“Loss of color pigmentation is maintained at high frequency in a monkey flower population”

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Alex D. Twyford, Aaron M. Caola, Pratibha Choudhary, Ramesh Raina, and Jannice Friedman

Loss of anthocyanin pigmentation has risen to an unexpectedly high frequency in a population of Mimulus

The surprising loss of red pigmentation in a plant population

Photographs of representative Mimulus guttatus flowers. That on the left is pigmented, while that on the right is anthocyanin-deficient.
(Credit: Twyford et al., © 2018 The University of Chicago Press)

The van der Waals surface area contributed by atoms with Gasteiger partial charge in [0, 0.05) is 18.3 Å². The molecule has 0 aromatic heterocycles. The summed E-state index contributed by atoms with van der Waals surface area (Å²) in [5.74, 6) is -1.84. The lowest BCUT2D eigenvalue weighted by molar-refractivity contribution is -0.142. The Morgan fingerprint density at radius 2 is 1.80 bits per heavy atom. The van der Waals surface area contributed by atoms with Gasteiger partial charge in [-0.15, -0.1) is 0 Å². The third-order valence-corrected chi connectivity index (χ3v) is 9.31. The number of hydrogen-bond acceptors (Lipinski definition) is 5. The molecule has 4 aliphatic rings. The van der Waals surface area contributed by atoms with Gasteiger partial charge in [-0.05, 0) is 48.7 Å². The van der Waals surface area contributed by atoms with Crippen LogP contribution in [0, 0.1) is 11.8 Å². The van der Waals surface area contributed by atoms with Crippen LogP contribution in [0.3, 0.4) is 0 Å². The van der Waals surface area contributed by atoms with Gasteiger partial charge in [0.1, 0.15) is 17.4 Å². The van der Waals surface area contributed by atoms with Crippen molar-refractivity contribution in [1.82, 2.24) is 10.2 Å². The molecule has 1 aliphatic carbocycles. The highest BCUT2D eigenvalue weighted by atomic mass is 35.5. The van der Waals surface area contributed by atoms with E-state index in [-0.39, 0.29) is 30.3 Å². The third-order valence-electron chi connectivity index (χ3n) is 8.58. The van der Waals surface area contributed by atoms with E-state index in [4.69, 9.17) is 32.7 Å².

Almost all land plants make red pigmentation (anthocyanin) in their vegetative tissues or flowers at some point during their lives. It is thought that this pigment protects plants against UV damage, drought, and herbivory, and is also involved in attracting pollinators. A recent discovery finds a population of common monkey flowers (Mimulus guttatus) where a single recessive allele causes complete loss of anthocyanin, and has spread through the population. Alex Twyford and Jannice Friedman first noticed this unique trait in plants grown in the greenhouse, and then returned to the population in Sequoia National Forest to investigate more closely. The team discovered that the genetic variant underlying complete loss of anthocyanin pigmentation has risen to an unexpectedly high frequency in this population. They also found a gene that is likely to be involved, the MYB5 transcription factor, as the unpigmented morphs showed decreased expression in both leaves and floral buds. They then designed 3 sets of experiments to look for fitness differences between the plants that make anthocyanin and those that don’t. They could not find any difference in survival, flowering or seed set, although the unpigmented plants flowered later and grew more clonally. Although they can’t rule out a cryptic selection pressure in the wild, their findings challenge our assumption that the production of anthocyanin is beneficial for plants. The visible color polymorphism also provides an opportunity to examine the dynamics between selection and genetic drift in a well-studied plant species. Read the Article